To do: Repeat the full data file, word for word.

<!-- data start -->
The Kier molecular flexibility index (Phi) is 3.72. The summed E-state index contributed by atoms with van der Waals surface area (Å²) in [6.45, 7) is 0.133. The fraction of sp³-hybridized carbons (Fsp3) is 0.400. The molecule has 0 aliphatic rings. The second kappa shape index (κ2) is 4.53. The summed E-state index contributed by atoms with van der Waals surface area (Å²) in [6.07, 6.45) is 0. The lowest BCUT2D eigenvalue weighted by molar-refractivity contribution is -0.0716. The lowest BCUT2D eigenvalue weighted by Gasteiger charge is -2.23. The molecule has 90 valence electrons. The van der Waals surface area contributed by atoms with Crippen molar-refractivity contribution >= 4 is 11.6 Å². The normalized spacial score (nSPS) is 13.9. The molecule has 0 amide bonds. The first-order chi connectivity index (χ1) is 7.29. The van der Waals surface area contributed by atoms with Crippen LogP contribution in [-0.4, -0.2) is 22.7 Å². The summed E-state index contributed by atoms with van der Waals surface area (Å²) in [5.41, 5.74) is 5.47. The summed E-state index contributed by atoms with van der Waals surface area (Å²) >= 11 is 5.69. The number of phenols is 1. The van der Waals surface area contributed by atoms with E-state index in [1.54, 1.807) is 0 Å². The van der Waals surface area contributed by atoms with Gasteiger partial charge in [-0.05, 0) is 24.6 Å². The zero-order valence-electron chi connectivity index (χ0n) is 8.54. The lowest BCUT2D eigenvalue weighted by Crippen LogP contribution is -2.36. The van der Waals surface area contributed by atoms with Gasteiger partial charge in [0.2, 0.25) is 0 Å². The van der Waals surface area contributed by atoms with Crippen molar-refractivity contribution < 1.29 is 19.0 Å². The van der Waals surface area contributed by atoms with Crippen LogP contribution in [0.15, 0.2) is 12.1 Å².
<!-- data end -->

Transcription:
The Kier molecular flexibility index (Phi) is 3.72. The summed E-state index contributed by atoms with van der Waals surface area (Å²) in [6.45, 7) is 0.133. The fraction of sp³-hybridized carbons (Fsp3) is 0.400. The molecule has 0 aliphatic rings. The second kappa shape index (κ2) is 4.53. The summed E-state index contributed by atoms with van der Waals surface area (Å²) in [6.07, 6.45) is 0. The lowest BCUT2D eigenvalue weighted by molar-refractivity contribution is -0.0716. The lowest BCUT2D eigenvalue weighted by Gasteiger charge is -2.23. The molecule has 90 valence electrons. The van der Waals surface area contributed by atoms with Crippen molar-refractivity contribution >= 4 is 11.6 Å². The normalized spacial score (nSPS) is 13.9. The molecule has 0 amide bonds. The first-order chi connectivity index (χ1) is 7.29. The van der Waals surface area contributed by atoms with Crippen LogP contribution in [-0.4, -0.2) is 22.7 Å². The summed E-state index contributed by atoms with van der Waals surface area (Å²) in [5.41, 5.74) is 5.47. The summed E-state index contributed by atoms with van der Waals surface area (Å²) >= 11 is 5.69. The number of phenols is 1. The van der Waals surface area contributed by atoms with E-state index in [1.54, 1.807) is 0 Å². The van der Waals surface area contributed by atoms with Gasteiger partial charge in [-0.05, 0) is 24.6 Å². The zero-order valence-electron chi connectivity index (χ0n) is 8.54. The lowest BCUT2D eigenvalue weighted by Crippen LogP contribution is -2.36. The van der Waals surface area contributed by atoms with Gasteiger partial charge in [0.2, 0.25) is 0 Å². The van der Waals surface area contributed by atoms with Crippen molar-refractivity contribution < 1.29 is 19.0 Å². The van der Waals surface area contributed by atoms with Crippen LogP contribution in [0.15, 0.2) is 12.1 Å².